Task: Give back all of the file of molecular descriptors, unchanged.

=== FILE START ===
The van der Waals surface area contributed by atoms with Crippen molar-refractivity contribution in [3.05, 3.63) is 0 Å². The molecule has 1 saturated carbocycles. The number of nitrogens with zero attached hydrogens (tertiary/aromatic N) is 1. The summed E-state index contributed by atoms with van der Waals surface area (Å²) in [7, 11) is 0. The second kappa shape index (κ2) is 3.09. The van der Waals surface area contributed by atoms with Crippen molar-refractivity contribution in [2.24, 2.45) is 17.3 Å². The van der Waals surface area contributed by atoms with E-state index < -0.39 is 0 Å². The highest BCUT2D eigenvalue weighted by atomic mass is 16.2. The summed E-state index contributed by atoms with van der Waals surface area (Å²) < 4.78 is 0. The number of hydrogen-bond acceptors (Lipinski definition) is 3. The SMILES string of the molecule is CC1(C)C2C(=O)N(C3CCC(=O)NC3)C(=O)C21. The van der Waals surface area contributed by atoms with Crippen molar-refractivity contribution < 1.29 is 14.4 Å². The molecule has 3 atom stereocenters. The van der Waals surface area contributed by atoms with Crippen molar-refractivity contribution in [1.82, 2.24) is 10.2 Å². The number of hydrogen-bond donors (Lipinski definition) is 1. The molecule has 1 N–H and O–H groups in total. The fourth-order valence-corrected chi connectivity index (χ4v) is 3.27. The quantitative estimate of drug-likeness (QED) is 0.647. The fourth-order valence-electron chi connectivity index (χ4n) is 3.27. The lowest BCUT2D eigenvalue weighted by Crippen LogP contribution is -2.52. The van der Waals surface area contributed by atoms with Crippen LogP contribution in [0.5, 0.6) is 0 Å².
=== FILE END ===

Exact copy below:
The van der Waals surface area contributed by atoms with Crippen molar-refractivity contribution in [3.05, 3.63) is 0 Å². The molecule has 1 saturated carbocycles. The number of nitrogens with zero attached hydrogens (tertiary/aromatic N) is 1. The summed E-state index contributed by atoms with van der Waals surface area (Å²) in [7, 11) is 0. The second kappa shape index (κ2) is 3.09. The van der Waals surface area contributed by atoms with Crippen molar-refractivity contribution in [2.24, 2.45) is 17.3 Å². The van der Waals surface area contributed by atoms with E-state index < -0.39 is 0 Å². The highest BCUT2D eigenvalue weighted by atomic mass is 16.2. The summed E-state index contributed by atoms with van der Waals surface area (Å²) < 4.78 is 0. The number of hydrogen-bond acceptors (Lipinski definition) is 3. The SMILES string of the molecule is CC1(C)C2C(=O)N(C3CCC(=O)NC3)C(=O)C21. The van der Waals surface area contributed by atoms with Crippen molar-refractivity contribution < 1.29 is 14.4 Å². The molecule has 3 atom stereocenters. The van der Waals surface area contributed by atoms with Crippen molar-refractivity contribution in [1.82, 2.24) is 10.2 Å². The number of hydrogen-bond donors (Lipinski definition) is 1. The molecule has 1 N–H and O–H groups in total. The fourth-order valence-corrected chi connectivity index (χ4v) is 3.27. The quantitative estimate of drug-likeness (QED) is 0.647. The fourth-order valence-electron chi connectivity index (χ4n) is 3.27. The lowest BCUT2D eigenvalue weighted by Crippen LogP contribution is -2.52. The van der Waals surface area contributed by atoms with Crippen LogP contribution in [0.5, 0.6) is 0 Å².